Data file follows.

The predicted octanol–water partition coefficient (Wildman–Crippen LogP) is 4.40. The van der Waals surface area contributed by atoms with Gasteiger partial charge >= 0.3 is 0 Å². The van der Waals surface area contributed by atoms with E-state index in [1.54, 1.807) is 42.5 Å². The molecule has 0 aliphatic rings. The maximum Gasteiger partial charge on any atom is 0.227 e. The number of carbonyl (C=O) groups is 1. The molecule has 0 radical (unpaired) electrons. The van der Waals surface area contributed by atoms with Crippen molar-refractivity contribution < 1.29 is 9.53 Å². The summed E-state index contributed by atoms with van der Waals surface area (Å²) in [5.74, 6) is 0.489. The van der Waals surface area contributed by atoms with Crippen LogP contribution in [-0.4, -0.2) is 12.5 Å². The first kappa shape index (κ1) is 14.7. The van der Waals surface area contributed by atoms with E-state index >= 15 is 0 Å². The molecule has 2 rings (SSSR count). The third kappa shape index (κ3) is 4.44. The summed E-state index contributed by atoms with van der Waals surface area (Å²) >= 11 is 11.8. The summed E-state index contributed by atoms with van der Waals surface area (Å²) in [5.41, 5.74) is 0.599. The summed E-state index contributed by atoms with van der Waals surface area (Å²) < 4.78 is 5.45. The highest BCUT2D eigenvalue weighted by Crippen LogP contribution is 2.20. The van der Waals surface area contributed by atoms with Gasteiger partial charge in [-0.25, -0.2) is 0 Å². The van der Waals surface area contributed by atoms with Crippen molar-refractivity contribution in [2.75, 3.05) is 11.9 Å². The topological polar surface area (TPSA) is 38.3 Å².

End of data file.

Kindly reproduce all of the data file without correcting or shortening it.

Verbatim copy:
The predicted octanol–water partition coefficient (Wildman–Crippen LogP) is 4.40. The van der Waals surface area contributed by atoms with Gasteiger partial charge >= 0.3 is 0 Å². The van der Waals surface area contributed by atoms with E-state index in [1.54, 1.807) is 42.5 Å². The molecule has 0 aliphatic rings. The maximum Gasteiger partial charge on any atom is 0.227 e. The number of carbonyl (C=O) groups is 1. The molecule has 0 radical (unpaired) electrons. The van der Waals surface area contributed by atoms with Crippen molar-refractivity contribution < 1.29 is 9.53 Å². The summed E-state index contributed by atoms with van der Waals surface area (Å²) in [5.74, 6) is 0.489. The van der Waals surface area contributed by atoms with Crippen LogP contribution in [-0.4, -0.2) is 12.5 Å². The first kappa shape index (κ1) is 14.7. The van der Waals surface area contributed by atoms with E-state index >= 15 is 0 Å². The molecule has 2 rings (SSSR count). The third kappa shape index (κ3) is 4.44. The summed E-state index contributed by atoms with van der Waals surface area (Å²) >= 11 is 11.8. The summed E-state index contributed by atoms with van der Waals surface area (Å²) in [5.41, 5.74) is 0.599. The summed E-state index contributed by atoms with van der Waals surface area (Å²) < 4.78 is 5.45. The highest BCUT2D eigenvalue weighted by Crippen LogP contribution is 2.20. The van der Waals surface area contributed by atoms with Gasteiger partial charge in [-0.25, -0.2) is 0 Å². The van der Waals surface area contributed by atoms with Crippen molar-refractivity contribution in [2.75, 3.05) is 11.9 Å². The topological polar surface area (TPSA) is 38.3 Å².